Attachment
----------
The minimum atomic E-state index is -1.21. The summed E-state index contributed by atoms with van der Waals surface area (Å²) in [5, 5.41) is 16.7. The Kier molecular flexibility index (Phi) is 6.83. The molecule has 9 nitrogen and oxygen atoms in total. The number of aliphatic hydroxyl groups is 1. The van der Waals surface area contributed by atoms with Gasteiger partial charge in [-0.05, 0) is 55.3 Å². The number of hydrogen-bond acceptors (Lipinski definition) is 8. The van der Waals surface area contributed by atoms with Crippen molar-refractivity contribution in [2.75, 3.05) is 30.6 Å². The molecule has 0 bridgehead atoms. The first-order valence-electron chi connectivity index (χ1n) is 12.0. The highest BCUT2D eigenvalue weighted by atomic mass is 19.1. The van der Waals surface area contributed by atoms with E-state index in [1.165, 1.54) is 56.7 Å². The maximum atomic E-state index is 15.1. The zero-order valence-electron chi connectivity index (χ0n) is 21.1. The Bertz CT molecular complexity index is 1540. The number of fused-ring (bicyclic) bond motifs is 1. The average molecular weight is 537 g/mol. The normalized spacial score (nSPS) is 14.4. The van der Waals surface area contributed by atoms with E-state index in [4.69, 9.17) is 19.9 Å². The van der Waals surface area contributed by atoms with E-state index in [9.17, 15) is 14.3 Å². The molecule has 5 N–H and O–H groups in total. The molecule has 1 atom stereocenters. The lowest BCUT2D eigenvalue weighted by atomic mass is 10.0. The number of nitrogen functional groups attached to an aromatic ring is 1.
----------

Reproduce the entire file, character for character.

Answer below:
The minimum atomic E-state index is -1.21. The summed E-state index contributed by atoms with van der Waals surface area (Å²) in [5, 5.41) is 16.7. The Kier molecular flexibility index (Phi) is 6.83. The molecule has 9 nitrogen and oxygen atoms in total. The number of aliphatic hydroxyl groups is 1. The van der Waals surface area contributed by atoms with Gasteiger partial charge in [-0.05, 0) is 55.3 Å². The number of hydrogen-bond acceptors (Lipinski definition) is 8. The van der Waals surface area contributed by atoms with Crippen molar-refractivity contribution in [2.75, 3.05) is 30.6 Å². The molecule has 0 bridgehead atoms. The first-order valence-electron chi connectivity index (χ1n) is 12.0. The highest BCUT2D eigenvalue weighted by atomic mass is 19.1. The van der Waals surface area contributed by atoms with E-state index in [1.165, 1.54) is 56.7 Å². The maximum atomic E-state index is 15.1. The zero-order valence-electron chi connectivity index (χ0n) is 21.1. The Bertz CT molecular complexity index is 1540. The number of fused-ring (bicyclic) bond motifs is 1. The average molecular weight is 537 g/mol. The normalized spacial score (nSPS) is 14.4. The van der Waals surface area contributed by atoms with E-state index in [4.69, 9.17) is 19.9 Å². The van der Waals surface area contributed by atoms with E-state index in [9.17, 15) is 14.3 Å². The molecule has 5 N–H and O–H groups in total. The molecule has 1 atom stereocenters. The lowest BCUT2D eigenvalue weighted by atomic mass is 10.0. The number of nitrogen functional groups attached to an aromatic ring is 1.